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Richard GordonReproduced with permission from Punch, July 22, 1953.—Ed.The public always appear surprised that doctors should fall ill, as though hearing that a policeman's house had been burgled or the fire station had gone up in flames. Doctors go sick fairly often, though they suffer differently from anyone else: they have only one disease, which presents both a mitis and a gravis form.The mitis phase is characterized clinically by the usual symptoms of malaise, headache, shivering, loss of appetite, coughing, and insomnia. It usually lasts several days, while the doctor does his surgery sitting in an overcoat and wonders why he's becoming so bad-tempered. He shakes off his symptoms like a wet dog and makes a diagnosis of draughts, late nights, or over-work.When he wakes up one morning with black shapes in front of his eyes he sneaks down to the surgery in his dressinggown and stealthily takes his temperature. A hundred and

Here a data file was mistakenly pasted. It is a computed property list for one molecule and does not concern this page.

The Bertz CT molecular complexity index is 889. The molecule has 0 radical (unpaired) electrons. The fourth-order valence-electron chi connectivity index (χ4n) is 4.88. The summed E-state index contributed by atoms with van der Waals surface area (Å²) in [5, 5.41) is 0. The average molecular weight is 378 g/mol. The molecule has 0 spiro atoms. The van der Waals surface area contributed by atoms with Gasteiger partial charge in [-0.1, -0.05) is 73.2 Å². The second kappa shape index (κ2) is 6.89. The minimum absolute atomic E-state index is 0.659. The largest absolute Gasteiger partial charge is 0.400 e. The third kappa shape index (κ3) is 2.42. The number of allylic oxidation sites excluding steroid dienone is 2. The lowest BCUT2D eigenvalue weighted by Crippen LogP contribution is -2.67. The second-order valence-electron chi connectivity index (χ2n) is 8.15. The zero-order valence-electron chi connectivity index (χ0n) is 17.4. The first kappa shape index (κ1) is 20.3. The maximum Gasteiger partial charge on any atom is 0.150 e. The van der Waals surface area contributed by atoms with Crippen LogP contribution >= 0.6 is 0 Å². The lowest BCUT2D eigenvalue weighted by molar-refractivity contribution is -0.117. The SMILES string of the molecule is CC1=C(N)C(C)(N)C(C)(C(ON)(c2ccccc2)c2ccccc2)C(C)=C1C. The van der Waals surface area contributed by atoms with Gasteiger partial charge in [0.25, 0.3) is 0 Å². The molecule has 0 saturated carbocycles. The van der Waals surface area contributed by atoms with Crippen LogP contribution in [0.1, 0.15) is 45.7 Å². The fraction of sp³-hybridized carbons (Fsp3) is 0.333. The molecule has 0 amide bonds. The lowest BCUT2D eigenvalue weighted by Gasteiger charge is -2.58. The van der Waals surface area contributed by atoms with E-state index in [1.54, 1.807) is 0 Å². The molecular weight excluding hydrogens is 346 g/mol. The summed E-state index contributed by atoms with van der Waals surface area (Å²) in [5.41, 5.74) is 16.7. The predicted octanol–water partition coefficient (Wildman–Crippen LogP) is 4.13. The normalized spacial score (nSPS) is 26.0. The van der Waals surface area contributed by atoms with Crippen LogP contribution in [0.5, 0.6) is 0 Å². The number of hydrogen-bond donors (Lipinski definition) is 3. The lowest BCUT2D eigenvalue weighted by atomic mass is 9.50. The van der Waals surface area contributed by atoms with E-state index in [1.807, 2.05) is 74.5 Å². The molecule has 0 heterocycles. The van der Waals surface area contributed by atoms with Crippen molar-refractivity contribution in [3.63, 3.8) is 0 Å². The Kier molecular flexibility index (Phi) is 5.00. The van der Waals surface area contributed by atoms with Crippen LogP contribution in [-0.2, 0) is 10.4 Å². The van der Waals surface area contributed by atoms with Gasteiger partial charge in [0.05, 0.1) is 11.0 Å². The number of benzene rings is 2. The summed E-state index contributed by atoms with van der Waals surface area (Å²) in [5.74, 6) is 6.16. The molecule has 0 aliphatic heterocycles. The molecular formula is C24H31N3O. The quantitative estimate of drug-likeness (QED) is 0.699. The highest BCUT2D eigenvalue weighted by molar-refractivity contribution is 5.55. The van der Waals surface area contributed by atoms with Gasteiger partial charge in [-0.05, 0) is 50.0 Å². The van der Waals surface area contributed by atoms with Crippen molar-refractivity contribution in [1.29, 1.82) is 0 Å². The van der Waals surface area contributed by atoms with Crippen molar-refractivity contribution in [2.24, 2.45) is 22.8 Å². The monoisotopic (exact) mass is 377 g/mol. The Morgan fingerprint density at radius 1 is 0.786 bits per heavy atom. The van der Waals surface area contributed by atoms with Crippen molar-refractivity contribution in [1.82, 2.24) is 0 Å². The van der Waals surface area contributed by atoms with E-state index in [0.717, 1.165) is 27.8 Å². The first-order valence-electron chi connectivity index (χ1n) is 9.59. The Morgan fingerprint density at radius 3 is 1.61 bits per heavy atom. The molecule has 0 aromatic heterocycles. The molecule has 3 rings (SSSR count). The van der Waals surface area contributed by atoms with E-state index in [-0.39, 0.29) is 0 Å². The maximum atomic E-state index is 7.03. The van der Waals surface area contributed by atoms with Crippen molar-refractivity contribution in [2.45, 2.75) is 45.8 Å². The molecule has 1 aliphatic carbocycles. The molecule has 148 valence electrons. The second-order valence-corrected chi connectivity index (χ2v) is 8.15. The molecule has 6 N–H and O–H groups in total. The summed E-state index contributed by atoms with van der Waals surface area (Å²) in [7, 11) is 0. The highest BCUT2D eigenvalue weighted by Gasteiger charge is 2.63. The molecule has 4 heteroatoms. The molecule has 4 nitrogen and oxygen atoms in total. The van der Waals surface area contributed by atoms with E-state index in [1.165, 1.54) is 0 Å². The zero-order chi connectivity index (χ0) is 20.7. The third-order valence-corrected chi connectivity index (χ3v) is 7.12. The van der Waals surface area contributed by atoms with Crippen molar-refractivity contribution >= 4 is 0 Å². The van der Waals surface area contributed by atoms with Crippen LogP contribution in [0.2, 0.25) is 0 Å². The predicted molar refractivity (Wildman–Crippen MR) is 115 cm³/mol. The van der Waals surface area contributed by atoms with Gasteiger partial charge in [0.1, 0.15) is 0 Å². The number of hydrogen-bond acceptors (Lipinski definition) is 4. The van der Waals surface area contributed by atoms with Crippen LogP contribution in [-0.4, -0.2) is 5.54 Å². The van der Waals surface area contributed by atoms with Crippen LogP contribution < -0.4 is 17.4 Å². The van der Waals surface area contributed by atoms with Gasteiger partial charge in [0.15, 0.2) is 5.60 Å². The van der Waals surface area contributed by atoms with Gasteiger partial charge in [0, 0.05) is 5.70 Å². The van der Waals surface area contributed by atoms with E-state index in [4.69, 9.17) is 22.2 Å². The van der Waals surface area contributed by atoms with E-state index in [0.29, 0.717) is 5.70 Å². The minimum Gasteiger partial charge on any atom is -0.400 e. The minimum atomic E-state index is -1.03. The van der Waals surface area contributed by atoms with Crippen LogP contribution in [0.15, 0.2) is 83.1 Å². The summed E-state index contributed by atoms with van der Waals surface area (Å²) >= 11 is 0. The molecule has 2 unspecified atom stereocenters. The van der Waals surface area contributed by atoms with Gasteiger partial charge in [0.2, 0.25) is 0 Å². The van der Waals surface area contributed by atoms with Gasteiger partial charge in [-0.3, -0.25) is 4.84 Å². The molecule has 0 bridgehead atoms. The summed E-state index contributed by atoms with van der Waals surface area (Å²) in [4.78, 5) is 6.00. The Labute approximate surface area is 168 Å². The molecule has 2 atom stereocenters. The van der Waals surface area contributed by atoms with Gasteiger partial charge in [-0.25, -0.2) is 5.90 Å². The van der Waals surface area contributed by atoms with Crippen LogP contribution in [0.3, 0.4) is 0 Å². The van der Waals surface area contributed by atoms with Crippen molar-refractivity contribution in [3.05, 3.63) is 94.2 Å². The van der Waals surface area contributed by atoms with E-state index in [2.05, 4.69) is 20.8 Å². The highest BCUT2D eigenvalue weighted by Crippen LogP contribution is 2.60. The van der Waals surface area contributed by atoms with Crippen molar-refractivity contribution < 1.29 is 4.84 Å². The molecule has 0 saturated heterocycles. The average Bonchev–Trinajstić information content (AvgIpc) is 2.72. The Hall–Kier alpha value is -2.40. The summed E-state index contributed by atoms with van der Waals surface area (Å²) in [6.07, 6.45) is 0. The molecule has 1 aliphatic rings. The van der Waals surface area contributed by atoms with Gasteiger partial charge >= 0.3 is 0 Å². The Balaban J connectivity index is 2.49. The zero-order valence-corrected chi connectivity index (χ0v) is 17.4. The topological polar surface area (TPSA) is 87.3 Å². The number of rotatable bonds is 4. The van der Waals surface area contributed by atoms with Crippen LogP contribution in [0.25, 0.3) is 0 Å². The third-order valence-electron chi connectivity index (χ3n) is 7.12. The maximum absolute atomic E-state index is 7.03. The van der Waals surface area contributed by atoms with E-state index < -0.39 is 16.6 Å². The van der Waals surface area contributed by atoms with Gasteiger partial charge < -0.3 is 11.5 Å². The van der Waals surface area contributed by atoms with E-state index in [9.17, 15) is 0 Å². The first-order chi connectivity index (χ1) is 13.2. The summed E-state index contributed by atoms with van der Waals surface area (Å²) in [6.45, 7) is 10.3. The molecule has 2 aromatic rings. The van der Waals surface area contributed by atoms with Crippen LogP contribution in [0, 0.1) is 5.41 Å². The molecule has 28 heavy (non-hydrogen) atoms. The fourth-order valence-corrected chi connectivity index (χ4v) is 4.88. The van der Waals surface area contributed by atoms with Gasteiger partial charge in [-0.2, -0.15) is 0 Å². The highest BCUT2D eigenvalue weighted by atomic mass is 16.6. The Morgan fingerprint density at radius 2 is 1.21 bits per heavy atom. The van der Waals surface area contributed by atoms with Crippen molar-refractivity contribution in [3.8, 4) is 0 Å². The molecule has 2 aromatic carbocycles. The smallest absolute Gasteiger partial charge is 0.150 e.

MISCELLANY. JAMA. 1955;159(11):1150. doi:10.1001/jama.1955.02960280072023
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